Warren Christopher made references to the US dissatisfaction with Russia’s military action in Chechnya, which is straining US relations with Russia. Andrei Kozyrev was hostile after these remarks and downplayed the Chechen war. The US is taking slight measures against Russia because of this war.
When Warren Christopher arrived in Geneva on January 17 for two days of long-scheduled talks with his Russian counterpart, Andrei Kozyrev, he told reporters: “The Russian leadership knows they have a problem.” He could have said the same about his own leadership.
The Chechen crisis had put the Clinton Administration in an exceedingly uncomfortable position. It was already under fire at home for its uncritical embrace of the Russian bear. Then the geopolitical and human-rights implications of Boris Yeltsin’s bloody crackdown in Chechnya only further discredited its Russia policy. The Administration’s initial reaction to Chechnya – to dismiss it (and excuse it) as an “internal affair of Russia” – only made things worse. Gradually, the Administration began making tougher-sounding statements, calling for military restraint or an end to the fighting. But it had to be pushed. The United States lagged well behind the usually cynical Europeans in its public criticism of Russian policy.
The Geneva meeting had a full plate of contentious issues – not only Chechnya but also Russia’s resistance to NATO’s plans to expand into Central Europe, its eagerness to end the UN embargo on Iraq, its refusal to provide key data on its chemical-weapons programs, and its determination to sell submarines and nuclear reactors to Iran. All these issues were matters of growing controversy in the United States. Amid all this, the Russians had ostentatiously invited President Clinton to visit Moscow for a summit in May in conjunction with elaborate ceremonies planned there for the fiftieth anniversary of V-E Day. This would be a delicate matter for our relations with our German ally in the best of circumstances; with the fallout from the Chechen war, the sight of Bill Clinton in Moscow, clinking champagne glasses with Boris, promised to be a public-relations disaster.
The Russians didn’t make things any easier for Mr. Christopher. Before Geneva, Russian Foreign Ministry briefers played up the May summit with the press and declared that the Geneva meeting would include discussion of preparations for the wonderful Clinton visit to Moscow. They tried to keep Chechnya off the agenda. In the talks in Geneva and in news conferences afterward, Kozyrev rebuffed Christopher’s comments on Chechnya with his own counter-complaints, deploring the impact of the Republicans on U.S. foreign policy and claiming that American Presidents had used troops to quell domestic uprisings five times in the past twenty years. (No one on the U.S. side had any idea what he was referring to.) It all seemed too familiar: the propagandistic sparring, the Russian complaints that U.S. human-rights concerns constituted interference in their domestic affairs.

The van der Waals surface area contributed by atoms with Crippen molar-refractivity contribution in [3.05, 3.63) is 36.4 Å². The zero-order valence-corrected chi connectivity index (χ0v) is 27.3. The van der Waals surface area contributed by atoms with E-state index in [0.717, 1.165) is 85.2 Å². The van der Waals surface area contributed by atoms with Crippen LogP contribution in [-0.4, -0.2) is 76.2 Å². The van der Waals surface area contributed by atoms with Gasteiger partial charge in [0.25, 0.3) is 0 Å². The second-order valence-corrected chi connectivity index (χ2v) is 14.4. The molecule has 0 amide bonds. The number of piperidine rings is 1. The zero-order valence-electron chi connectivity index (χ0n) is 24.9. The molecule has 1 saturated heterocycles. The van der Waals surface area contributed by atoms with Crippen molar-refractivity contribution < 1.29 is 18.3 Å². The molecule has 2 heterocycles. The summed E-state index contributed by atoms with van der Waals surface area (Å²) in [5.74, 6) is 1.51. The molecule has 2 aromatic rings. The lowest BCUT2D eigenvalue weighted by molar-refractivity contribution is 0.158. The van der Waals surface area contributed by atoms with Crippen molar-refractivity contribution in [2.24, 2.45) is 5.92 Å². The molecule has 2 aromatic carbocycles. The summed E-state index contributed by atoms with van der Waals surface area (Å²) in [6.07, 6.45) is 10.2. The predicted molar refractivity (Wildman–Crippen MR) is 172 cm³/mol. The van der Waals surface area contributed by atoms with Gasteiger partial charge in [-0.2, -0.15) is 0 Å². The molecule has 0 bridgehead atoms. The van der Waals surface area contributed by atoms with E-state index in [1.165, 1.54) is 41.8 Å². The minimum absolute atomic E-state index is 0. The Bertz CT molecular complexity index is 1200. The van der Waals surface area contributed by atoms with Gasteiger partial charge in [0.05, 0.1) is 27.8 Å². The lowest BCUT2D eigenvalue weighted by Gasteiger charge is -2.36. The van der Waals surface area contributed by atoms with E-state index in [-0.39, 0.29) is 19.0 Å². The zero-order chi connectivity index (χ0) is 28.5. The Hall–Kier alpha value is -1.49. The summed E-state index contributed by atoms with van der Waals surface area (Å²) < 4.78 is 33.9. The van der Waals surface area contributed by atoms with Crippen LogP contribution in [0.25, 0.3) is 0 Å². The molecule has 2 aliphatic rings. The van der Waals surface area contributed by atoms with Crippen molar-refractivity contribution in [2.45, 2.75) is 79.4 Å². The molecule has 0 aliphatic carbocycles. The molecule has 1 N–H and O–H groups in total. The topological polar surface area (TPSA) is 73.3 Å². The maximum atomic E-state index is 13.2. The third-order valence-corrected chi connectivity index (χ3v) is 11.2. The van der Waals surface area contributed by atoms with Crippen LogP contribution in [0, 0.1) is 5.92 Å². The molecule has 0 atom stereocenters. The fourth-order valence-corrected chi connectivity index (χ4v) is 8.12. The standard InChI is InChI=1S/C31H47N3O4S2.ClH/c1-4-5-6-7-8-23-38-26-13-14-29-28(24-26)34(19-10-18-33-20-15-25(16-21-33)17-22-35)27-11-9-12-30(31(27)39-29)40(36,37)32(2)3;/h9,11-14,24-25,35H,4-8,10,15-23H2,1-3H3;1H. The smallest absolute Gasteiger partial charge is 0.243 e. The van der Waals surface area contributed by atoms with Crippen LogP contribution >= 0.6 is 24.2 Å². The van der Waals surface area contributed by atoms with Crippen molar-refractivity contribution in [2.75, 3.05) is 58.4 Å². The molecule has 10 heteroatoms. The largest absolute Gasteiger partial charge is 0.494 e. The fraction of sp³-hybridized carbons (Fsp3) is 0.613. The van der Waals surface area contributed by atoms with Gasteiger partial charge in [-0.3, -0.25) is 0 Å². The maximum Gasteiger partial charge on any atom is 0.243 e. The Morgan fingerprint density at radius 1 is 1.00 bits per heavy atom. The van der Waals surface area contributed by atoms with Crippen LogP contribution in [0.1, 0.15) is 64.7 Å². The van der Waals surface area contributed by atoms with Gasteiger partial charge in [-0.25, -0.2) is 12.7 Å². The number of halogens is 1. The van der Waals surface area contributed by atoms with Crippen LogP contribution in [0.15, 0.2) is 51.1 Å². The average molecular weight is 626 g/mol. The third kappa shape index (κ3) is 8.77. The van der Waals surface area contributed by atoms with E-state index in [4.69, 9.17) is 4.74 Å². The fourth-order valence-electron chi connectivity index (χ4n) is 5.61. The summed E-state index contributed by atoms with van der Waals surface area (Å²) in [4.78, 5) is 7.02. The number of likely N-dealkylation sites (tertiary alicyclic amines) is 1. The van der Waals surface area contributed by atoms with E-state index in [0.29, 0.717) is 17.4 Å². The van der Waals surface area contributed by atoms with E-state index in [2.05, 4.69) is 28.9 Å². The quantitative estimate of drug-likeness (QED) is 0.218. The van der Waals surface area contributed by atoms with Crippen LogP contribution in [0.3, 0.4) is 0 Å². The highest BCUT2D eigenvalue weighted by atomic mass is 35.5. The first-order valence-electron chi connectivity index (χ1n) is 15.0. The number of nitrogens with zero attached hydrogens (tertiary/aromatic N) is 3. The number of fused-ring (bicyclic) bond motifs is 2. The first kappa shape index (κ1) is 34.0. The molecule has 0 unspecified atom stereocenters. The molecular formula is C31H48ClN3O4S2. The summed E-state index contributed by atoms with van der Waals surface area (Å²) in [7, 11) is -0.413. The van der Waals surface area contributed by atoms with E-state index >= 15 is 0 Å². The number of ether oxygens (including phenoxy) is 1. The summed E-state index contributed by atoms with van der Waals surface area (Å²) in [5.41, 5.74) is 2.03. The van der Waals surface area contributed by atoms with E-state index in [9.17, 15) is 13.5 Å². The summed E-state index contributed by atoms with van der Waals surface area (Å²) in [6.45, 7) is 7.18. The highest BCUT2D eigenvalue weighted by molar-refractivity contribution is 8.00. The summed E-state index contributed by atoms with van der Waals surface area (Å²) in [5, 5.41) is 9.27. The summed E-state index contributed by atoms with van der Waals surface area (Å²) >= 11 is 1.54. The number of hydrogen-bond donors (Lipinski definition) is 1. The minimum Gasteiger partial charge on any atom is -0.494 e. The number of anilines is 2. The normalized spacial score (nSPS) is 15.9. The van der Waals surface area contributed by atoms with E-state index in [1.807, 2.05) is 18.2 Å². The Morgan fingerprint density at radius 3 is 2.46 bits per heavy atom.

What made the whole episode even more depressing was the dirty little secret that began to leak out: that the Geneva conversations hadn’t really been as contentious as all that. Kozyrev had oozed reassurances that Chechnya was just a “transitional event,” and Christopher was impressed by Kozyrev’s sincerity. The Russians’ public blustering was excused by State Department onlookers as being due to Kozyrev’s need to protect his position back home. In fact, it became one of Christopher’s main goals to “reinforce Kozyrev’s position at home and abroad,” a State Department official told the New York Times.
Likewise, the Administration was still wedded to Boris Yeltsin as Russia’s democratic hope. “It’s hate the sin but love the sinner,” said a European diplomat. The debacle in Chechnya was attributed largely to the bad advice Yeltsin was getting from his coterie. If the Tsar only knew … If Stalin only knew …
Christopher remained convinced that Yeltsin and Kozyrev needed bolstering, not chastising, since the alternatives to them were worse. But as they more and more adopt the hard-line policies of their ultra-nationalist opponents, their preferability is shrinking fast.
In fact, the Administration’s whole Russia policy is hanging by a thread. Kozyrev had it right: The Republicans are loaded for bear, so to speak, and losing their patience. On December 12 Senator Mitch McConnell (R., Ky.) announced a new foreign-aid policy that would reallocate some of the U.S. aid for Russia to Russia’s smaller neighbors, condition the remaining Russian aid on better behavior, and prepare the way for incorporation of the Central European democracies into NATO. Every day that the Chechen war continues is a rebuke to the Clinton Administration, strengthening the hand of the Republicans.
So far, Christopher has managed to use congressional pressure as a bogeyman to exert leverage on the Russians, much as Nixon and Kissinger used the prospect of the Jackson-Vanik Amendment to pressure the Soviets to ease up on emigration. But the Administration risks losing control of the policy, much as Nixon and Kissinger did. When Christopher gave a speech at Harvard after the Geneva meeting, complaining publicly about the Russian sale of nuclear reactors to Iran, there was fear in the State Department that Congress would run away with the issue and insist on cancellation of the sale as yet another condition on Russian aid.
The May summit in Moscow, meanwhile, is on hold. Our President is withholding his commitment for now, hoping for the best.